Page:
Read about the building of Sutton Place, the local manor house built by Sir Richard Weston from 1521, in Iain Wakefords guide.
Or take a longer look by reading "Annals of an old manor-house Sutton Place, Guildford" by Frederic Harrison, 1893.
Or the romantic "Sutton Place" novel trilogy based on events at the house by Deryn Lake.
Picture courtesy of Iain Wakeford.
The Church was built in 1921, with funds raised by subscription from the local community, to be a war memorial to the men of Sutton Green who gave their life in the Great War of 1914-18. It was consecrated in March 1922 by Bishop Randolph, the Suffragan Bishop of Guildford.
Inside, on the west wall of the church, there is a Roll of Honour giving the names of the twenty-eight men, with details of the regiments and rank, these names are repeated on an oak carving in the chancel, together with the names of the main benefactors, along with the names of service men killed in the Second World War 1939-45.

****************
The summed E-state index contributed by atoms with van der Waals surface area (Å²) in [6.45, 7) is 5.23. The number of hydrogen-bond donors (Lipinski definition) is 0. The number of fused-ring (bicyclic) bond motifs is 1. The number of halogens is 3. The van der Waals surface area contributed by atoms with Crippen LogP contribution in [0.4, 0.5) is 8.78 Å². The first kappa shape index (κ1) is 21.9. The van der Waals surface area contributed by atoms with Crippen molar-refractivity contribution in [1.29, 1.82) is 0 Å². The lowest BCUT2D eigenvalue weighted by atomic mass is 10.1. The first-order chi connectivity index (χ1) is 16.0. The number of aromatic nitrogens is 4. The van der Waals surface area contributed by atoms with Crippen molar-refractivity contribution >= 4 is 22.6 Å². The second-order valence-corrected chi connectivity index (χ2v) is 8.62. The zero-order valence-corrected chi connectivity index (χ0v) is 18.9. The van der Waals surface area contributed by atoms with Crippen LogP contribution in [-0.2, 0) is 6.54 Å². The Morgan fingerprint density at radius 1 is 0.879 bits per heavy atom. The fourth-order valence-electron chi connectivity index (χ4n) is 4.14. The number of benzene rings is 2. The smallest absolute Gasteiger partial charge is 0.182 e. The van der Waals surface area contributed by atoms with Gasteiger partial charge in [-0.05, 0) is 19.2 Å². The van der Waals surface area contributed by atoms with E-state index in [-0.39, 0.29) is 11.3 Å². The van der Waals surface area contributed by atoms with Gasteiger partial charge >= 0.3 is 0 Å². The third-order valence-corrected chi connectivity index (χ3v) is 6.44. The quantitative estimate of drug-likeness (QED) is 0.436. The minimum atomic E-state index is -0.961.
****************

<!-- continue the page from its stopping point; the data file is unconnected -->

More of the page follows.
Various items of furniture in the church were given in memory of local residents, and it is believed that some of the carved woodwork was carried out by members of the Ricardo family who were renowned for their carpentry skills.
This new All Souls' church superseded a corrugated iron Mission Church dating from the 1880's which was nearby and became the Village Hall, this has now been replaced by a modern building.
In recent years All Souls' has been extended by the addition of a Church Room, this room was consecrated by Bishop Ian, the Bishop of Dorking.
The Aldershot & District Traction Co Ltd ran bus number 29A from Guildford to Sutton Green in the 1950's. The service ran to the Fox & Hounds, where it then terminated, the bus would then reverse opposite the then police house on the corner and pull up on the bus stop on the Guildford side of the road, ready to return.
Photographs courtesy of ADBIG